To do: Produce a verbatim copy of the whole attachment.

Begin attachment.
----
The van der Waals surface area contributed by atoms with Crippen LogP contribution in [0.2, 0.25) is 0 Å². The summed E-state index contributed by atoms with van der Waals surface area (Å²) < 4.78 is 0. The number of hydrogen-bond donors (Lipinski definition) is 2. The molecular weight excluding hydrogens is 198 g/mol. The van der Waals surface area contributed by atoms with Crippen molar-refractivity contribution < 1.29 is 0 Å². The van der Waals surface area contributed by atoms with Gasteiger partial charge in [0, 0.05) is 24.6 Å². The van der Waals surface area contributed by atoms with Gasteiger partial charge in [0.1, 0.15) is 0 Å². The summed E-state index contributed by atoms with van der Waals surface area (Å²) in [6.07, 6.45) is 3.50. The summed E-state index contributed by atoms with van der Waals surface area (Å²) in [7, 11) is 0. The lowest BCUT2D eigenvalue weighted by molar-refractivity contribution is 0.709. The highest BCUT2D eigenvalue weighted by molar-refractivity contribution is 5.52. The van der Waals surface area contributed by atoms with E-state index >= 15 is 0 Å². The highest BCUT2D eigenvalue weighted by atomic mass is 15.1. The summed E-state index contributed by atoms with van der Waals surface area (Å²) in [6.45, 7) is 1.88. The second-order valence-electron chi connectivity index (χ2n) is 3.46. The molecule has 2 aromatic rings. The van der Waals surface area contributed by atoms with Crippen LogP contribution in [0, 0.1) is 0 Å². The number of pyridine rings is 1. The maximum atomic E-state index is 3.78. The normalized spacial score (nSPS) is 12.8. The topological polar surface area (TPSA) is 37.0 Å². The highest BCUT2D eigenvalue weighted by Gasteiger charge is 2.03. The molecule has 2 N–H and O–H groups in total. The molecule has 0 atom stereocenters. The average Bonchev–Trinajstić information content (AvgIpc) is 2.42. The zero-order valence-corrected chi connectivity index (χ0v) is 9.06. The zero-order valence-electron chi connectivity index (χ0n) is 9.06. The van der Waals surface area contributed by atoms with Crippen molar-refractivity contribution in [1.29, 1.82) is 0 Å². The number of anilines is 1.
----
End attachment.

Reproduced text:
The van der Waals surface area contributed by atoms with Crippen LogP contribution in [0.2, 0.25) is 0 Å². The summed E-state index contributed by atoms with van der Waals surface area (Å²) < 4.78 is 0. The number of hydrogen-bond donors (Lipinski definition) is 2. The molecular weight excluding hydrogens is 198 g/mol. The van der Waals surface area contributed by atoms with Crippen molar-refractivity contribution < 1.29 is 0 Å². The van der Waals surface area contributed by atoms with Gasteiger partial charge in [0, 0.05) is 24.6 Å². The van der Waals surface area contributed by atoms with Gasteiger partial charge in [0.1, 0.15) is 0 Å². The summed E-state index contributed by atoms with van der Waals surface area (Å²) in [6.07, 6.45) is 3.50. The summed E-state index contributed by atoms with van der Waals surface area (Å²) in [7, 11) is 0. The lowest BCUT2D eigenvalue weighted by molar-refractivity contribution is 0.709. The highest BCUT2D eigenvalue weighted by molar-refractivity contribution is 5.52. The van der Waals surface area contributed by atoms with E-state index >= 15 is 0 Å². The highest BCUT2D eigenvalue weighted by atomic mass is 15.1. The summed E-state index contributed by atoms with van der Waals surface area (Å²) in [6.45, 7) is 1.88. The second-order valence-electron chi connectivity index (χ2n) is 3.46. The molecule has 2 aromatic rings. The van der Waals surface area contributed by atoms with Crippen LogP contribution in [0, 0.1) is 0 Å². The number of pyridine rings is 1. The maximum atomic E-state index is 3.78. The normalized spacial score (nSPS) is 12.8. The topological polar surface area (TPSA) is 37.0 Å². The highest BCUT2D eigenvalue weighted by Gasteiger charge is 2.03. The molecule has 2 N–H and O–H groups in total. The molecule has 0 atom stereocenters. The average Bonchev–Trinajstić information content (AvgIpc) is 2.42. The zero-order valence-corrected chi connectivity index (χ0v) is 9.06. The zero-order valence-electron chi connectivity index (χ0n) is 9.06. The van der Waals surface area contributed by atoms with Crippen molar-refractivity contribution in [1.29, 1.82) is 0 Å². The number of anilines is 1.